As patients with CLL live longer they are experiencing a higher risk of secondary malignancy. The well known risk is of Richter's transformation in which an aggressive lymphoma supervenes. It seems that most cases are related to the immune defect that is present in CLL and that at least half are due to an inability to control the EB virus. However, it has come to light that patients who have autologous transplants have at least an 15% chance of developing MDS or AML. This is similar to what is found for patients with breast cancer and non-Hodgkin's lymphoma, and seems to be related to the chemotherapy used to induce remission or to condition the patient for the transplant. Moreover, patients treated with FCR or even plain fludarabine also have an increased risk of developing MDS or AML.
Why is it that some patients can receive this sort of chemotherapy safely and others are at risk of a second malignancy. The answer lies in the genes.
Despite the human genome having been sequenced, it is clear that everyone differs slightly from everyone else. These differences are due to polymorphisms. Some of us are blood group A, some B, some AB and some AB. We have different versions of a gene for blood groups. All differences between individuals have such an origin. Big ears, blue eyes, no ear lobes, red hair? All down to our genes. Some of these differences are due to a single amino-acid substitution in a protein. The best known is sickle cell disease. Here the substitution of a valine for a glutamic acid at position 6 in the beta chain of hemoglobin is sufficient to cause a crippling disease. However there are hundreds of similar substitutions in the hemoglobin molecule. Many of them cause no ill health whatsoever, but others cause various malfunctioning of the hemoglobin molecule.
Every other protein in the body is susceptible to the same sort of damage. I remember being astonished to discover when I was a junior doctor that the enzyme glucose-6-phosphate dehydrogenase has at least 160 different polymorphisms and that most don't cause a disease. In patients likely to develop MDS or AML after chemotherapy the polymorphisms mainly affect the enzymes concerned with DNA repair or toxin metabolism. Theoretically it should be possible to screen for these polymorphisms before administering cytotoxic drugs. We just need a little more time to be sure we fully understand all the mechanisms. I will write some moreabout the specific mechanisms as I study them, but here is something about gluthathione-S transferase:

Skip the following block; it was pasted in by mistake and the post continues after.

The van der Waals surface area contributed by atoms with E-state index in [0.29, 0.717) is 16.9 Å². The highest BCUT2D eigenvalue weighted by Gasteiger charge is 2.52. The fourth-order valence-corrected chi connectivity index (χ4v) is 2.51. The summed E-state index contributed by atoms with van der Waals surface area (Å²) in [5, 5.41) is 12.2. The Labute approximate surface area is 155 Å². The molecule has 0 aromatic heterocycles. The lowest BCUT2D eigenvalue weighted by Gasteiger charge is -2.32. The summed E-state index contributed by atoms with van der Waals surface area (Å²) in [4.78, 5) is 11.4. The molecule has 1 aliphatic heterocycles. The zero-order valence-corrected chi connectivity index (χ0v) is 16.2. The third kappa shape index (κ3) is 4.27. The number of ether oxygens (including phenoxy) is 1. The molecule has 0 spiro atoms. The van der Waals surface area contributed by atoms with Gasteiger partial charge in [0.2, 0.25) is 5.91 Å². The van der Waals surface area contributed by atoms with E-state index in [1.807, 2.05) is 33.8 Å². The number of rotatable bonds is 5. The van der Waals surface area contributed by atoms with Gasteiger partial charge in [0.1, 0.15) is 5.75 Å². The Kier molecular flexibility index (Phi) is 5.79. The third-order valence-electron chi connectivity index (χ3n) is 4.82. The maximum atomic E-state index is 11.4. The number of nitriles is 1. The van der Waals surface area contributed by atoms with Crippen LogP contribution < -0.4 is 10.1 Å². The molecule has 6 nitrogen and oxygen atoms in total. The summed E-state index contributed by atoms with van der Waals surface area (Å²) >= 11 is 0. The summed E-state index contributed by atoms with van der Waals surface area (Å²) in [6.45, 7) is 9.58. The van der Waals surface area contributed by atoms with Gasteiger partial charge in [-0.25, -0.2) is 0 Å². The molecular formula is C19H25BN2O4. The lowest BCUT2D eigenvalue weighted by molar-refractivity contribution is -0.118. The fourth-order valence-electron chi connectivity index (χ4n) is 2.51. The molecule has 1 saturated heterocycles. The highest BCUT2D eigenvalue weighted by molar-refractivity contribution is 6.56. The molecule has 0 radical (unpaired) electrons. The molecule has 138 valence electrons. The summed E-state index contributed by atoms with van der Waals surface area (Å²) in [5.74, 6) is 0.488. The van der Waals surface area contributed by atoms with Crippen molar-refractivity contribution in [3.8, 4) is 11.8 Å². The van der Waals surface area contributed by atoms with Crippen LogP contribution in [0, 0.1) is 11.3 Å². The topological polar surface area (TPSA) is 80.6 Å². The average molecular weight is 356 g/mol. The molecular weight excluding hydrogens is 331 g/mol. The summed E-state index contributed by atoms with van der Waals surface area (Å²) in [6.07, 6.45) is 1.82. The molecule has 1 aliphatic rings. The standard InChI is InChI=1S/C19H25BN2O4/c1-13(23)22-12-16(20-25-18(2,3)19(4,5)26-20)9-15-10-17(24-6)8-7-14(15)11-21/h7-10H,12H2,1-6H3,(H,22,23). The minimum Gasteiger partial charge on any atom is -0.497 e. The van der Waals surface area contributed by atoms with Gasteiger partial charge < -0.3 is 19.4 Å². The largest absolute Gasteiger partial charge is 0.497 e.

A good example is the enzyme glutathione S-transferase (GST), which is involved in the detoxification of carcinogens such as alkylating agents and epoxides by catalyzing their conjugation to glutathione. It has been postulated that deficiency of this enzyme might be associated with a greater risk of MDS. Both GST M1 and GST T1 genes have a “null” variant allele in which the entire gene is absent. Chen et al found an odds ratio of 4.3 (95% CI, 2.5-7.4) for the GSTT1 null genotype and this was confirmed by Sasai et al who found that in individuals with the GSTT1 null genotype the odds ratio for disease risk were raised to 2.65 (95% CI 1.27-5.52) for de novo MDS, 4.62 (95% CI 1.48-14.4) in therapy related AML and 2.94 (95% CI 1.07-8.07) in AML with trilineage dysplasia.
On the other hand Davies et al found the GSTT1 null genotype similarly distributed in MDS patients as in a healthy population, but an odds ratio of 2.0 (95% CI, 1.3-3.1) for the GSTM1 null genotype in patients with AML/MDS compared with controls. Subsequently, three groups have demonstrated that the double null GSTT1/GSTM1 genotype to be overrepresented in Caucasian, Asian and Hispanic patients with primary and secondary MDS, AML and aplastic anemia.